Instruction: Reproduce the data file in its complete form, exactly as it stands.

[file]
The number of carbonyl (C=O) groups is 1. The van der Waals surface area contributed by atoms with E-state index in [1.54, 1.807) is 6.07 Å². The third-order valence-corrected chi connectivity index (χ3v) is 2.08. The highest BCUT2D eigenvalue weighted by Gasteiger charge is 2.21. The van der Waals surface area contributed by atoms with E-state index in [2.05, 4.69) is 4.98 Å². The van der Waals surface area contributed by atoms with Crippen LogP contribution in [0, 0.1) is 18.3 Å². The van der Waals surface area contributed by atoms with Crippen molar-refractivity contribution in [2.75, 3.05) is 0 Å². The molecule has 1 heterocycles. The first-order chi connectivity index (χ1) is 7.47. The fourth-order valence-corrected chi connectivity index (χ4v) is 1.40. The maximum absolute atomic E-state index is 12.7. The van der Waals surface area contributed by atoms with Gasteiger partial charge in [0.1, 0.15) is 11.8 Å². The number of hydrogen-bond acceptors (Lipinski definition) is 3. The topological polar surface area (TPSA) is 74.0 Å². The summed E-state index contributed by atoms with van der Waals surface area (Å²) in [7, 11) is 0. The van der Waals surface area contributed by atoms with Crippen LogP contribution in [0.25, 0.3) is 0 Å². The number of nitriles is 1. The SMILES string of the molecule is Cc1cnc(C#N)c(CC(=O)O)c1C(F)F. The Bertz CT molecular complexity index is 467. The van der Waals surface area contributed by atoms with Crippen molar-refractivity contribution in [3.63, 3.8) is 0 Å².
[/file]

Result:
The number of carbonyl (C=O) groups is 1. The van der Waals surface area contributed by atoms with E-state index in [1.54, 1.807) is 6.07 Å². The third-order valence-corrected chi connectivity index (χ3v) is 2.08. The highest BCUT2D eigenvalue weighted by Gasteiger charge is 2.21. The van der Waals surface area contributed by atoms with E-state index in [2.05, 4.69) is 4.98 Å². The van der Waals surface area contributed by atoms with Crippen LogP contribution in [0, 0.1) is 18.3 Å². The van der Waals surface area contributed by atoms with Crippen molar-refractivity contribution in [2.75, 3.05) is 0 Å². The molecule has 1 heterocycles. The first-order chi connectivity index (χ1) is 7.47. The fourth-order valence-corrected chi connectivity index (χ4v) is 1.40. The maximum absolute atomic E-state index is 12.7. The van der Waals surface area contributed by atoms with Gasteiger partial charge in [0.1, 0.15) is 11.8 Å². The number of hydrogen-bond acceptors (Lipinski definition) is 3. The topological polar surface area (TPSA) is 74.0 Å². The summed E-state index contributed by atoms with van der Waals surface area (Å²) in [7, 11) is 0. The van der Waals surface area contributed by atoms with Crippen LogP contribution in [0.25, 0.3) is 0 Å². The number of nitriles is 1. The SMILES string of the molecule is Cc1cnc(C#N)c(CC(=O)O)c1C(F)F. The Bertz CT molecular complexity index is 467. The van der Waals surface area contributed by atoms with Crippen molar-refractivity contribution in [3.63, 3.8) is 0 Å².